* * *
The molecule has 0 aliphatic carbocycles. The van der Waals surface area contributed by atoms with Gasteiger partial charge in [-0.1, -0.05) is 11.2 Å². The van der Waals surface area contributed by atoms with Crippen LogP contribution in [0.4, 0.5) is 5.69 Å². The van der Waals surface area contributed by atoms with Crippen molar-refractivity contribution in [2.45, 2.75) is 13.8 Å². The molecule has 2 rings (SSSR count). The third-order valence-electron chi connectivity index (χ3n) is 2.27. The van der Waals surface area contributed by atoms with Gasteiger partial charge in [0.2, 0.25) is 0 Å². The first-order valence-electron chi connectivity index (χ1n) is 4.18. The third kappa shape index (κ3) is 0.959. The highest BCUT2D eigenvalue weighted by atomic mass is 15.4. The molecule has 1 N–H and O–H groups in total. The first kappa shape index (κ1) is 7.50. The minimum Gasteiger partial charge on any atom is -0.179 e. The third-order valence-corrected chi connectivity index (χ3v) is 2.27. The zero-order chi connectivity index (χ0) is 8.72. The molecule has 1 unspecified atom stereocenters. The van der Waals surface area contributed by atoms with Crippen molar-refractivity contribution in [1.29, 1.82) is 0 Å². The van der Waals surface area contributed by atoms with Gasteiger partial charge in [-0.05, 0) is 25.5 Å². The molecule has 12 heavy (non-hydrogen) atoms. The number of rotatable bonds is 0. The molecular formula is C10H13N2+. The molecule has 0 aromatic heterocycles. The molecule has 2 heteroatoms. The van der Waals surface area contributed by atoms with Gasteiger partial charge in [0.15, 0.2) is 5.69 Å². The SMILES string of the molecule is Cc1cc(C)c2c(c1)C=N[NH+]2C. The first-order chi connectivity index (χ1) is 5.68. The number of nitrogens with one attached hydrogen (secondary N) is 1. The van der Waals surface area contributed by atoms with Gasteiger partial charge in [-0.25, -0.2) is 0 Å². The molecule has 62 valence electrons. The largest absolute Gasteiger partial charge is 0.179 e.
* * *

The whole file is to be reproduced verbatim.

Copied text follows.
The molecule has 0 aliphatic carbocycles. The van der Waals surface area contributed by atoms with Gasteiger partial charge in [-0.1, -0.05) is 11.2 Å². The van der Waals surface area contributed by atoms with Crippen LogP contribution in [0.4, 0.5) is 5.69 Å². The van der Waals surface area contributed by atoms with Crippen molar-refractivity contribution in [2.45, 2.75) is 13.8 Å². The molecule has 2 rings (SSSR count). The third-order valence-electron chi connectivity index (χ3n) is 2.27. The van der Waals surface area contributed by atoms with Gasteiger partial charge in [0.2, 0.25) is 0 Å². The first-order valence-electron chi connectivity index (χ1n) is 4.18. The third kappa shape index (κ3) is 0.959. The highest BCUT2D eigenvalue weighted by atomic mass is 15.4. The molecule has 1 N–H and O–H groups in total. The first kappa shape index (κ1) is 7.50. The minimum Gasteiger partial charge on any atom is -0.179 e. The third-order valence-corrected chi connectivity index (χ3v) is 2.27. The zero-order chi connectivity index (χ0) is 8.72. The molecule has 1 unspecified atom stereocenters. The van der Waals surface area contributed by atoms with Crippen molar-refractivity contribution in [1.29, 1.82) is 0 Å². The van der Waals surface area contributed by atoms with Gasteiger partial charge in [-0.05, 0) is 25.5 Å². The molecule has 12 heavy (non-hydrogen) atoms. The number of rotatable bonds is 0. The molecular formula is C10H13N2+. The molecule has 0 aromatic heterocycles. The molecule has 2 heteroatoms. The van der Waals surface area contributed by atoms with Gasteiger partial charge in [0.15, 0.2) is 5.69 Å². The SMILES string of the molecule is Cc1cc(C)c2c(c1)C=N[NH+]2C. The first-order chi connectivity index (χ1) is 5.68. The number of nitrogens with one attached hydrogen (secondary N) is 1. The van der Waals surface area contributed by atoms with Gasteiger partial charge in [-0.25, -0.2) is 0 Å². The molecule has 62 valence electrons. The largest absolute Gasteiger partial charge is 0.179 e.